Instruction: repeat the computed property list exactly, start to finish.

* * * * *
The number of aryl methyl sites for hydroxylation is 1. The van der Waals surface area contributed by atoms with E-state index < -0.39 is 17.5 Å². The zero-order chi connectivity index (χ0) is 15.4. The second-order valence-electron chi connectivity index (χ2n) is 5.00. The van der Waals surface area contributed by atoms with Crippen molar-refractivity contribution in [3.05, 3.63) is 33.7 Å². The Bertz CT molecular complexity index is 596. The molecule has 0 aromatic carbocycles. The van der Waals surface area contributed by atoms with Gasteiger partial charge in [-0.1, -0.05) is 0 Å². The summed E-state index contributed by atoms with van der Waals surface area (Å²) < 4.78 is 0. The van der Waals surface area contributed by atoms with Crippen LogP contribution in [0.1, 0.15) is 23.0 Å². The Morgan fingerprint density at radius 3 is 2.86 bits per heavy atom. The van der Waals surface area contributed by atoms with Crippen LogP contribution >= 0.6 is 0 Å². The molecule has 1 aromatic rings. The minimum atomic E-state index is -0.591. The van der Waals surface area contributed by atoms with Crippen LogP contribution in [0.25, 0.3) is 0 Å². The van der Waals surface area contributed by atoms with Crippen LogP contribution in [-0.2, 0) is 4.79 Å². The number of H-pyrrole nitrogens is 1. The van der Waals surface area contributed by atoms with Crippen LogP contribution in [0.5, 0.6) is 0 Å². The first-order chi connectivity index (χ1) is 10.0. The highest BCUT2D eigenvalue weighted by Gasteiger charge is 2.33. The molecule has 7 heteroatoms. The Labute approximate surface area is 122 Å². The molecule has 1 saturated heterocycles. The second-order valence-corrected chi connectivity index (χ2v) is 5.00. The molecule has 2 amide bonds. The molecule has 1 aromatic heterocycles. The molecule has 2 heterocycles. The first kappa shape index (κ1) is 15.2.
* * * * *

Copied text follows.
The number of aryl methyl sites for hydroxylation is 1. The van der Waals surface area contributed by atoms with E-state index < -0.39 is 17.5 Å². The zero-order chi connectivity index (χ0) is 15.4. The second-order valence-electron chi connectivity index (χ2n) is 5.00. The van der Waals surface area contributed by atoms with Crippen molar-refractivity contribution in [3.05, 3.63) is 33.7 Å². The Bertz CT molecular complexity index is 596. The molecule has 0 aromatic carbocycles. The van der Waals surface area contributed by atoms with Gasteiger partial charge in [-0.1, -0.05) is 0 Å². The summed E-state index contributed by atoms with van der Waals surface area (Å²) < 4.78 is 0. The van der Waals surface area contributed by atoms with Crippen LogP contribution in [0.1, 0.15) is 23.0 Å². The Morgan fingerprint density at radius 3 is 2.86 bits per heavy atom. The van der Waals surface area contributed by atoms with Crippen LogP contribution >= 0.6 is 0 Å². The molecule has 1 aromatic rings. The minimum atomic E-state index is -0.591. The van der Waals surface area contributed by atoms with Crippen LogP contribution in [0.25, 0.3) is 0 Å². The van der Waals surface area contributed by atoms with Crippen LogP contribution in [-0.2, 0) is 4.79 Å². The number of H-pyrrole nitrogens is 1. The van der Waals surface area contributed by atoms with Crippen LogP contribution in [0.5, 0.6) is 0 Å². The first-order chi connectivity index (χ1) is 10.0. The highest BCUT2D eigenvalue weighted by Gasteiger charge is 2.33. The molecule has 7 heteroatoms. The Labute approximate surface area is 122 Å². The molecule has 1 saturated heterocycles. The second-order valence-corrected chi connectivity index (χ2v) is 5.00. The molecule has 2 amide bonds. The molecule has 1 aromatic heterocycles. The molecule has 2 heterocycles. The first kappa shape index (κ1) is 15.2.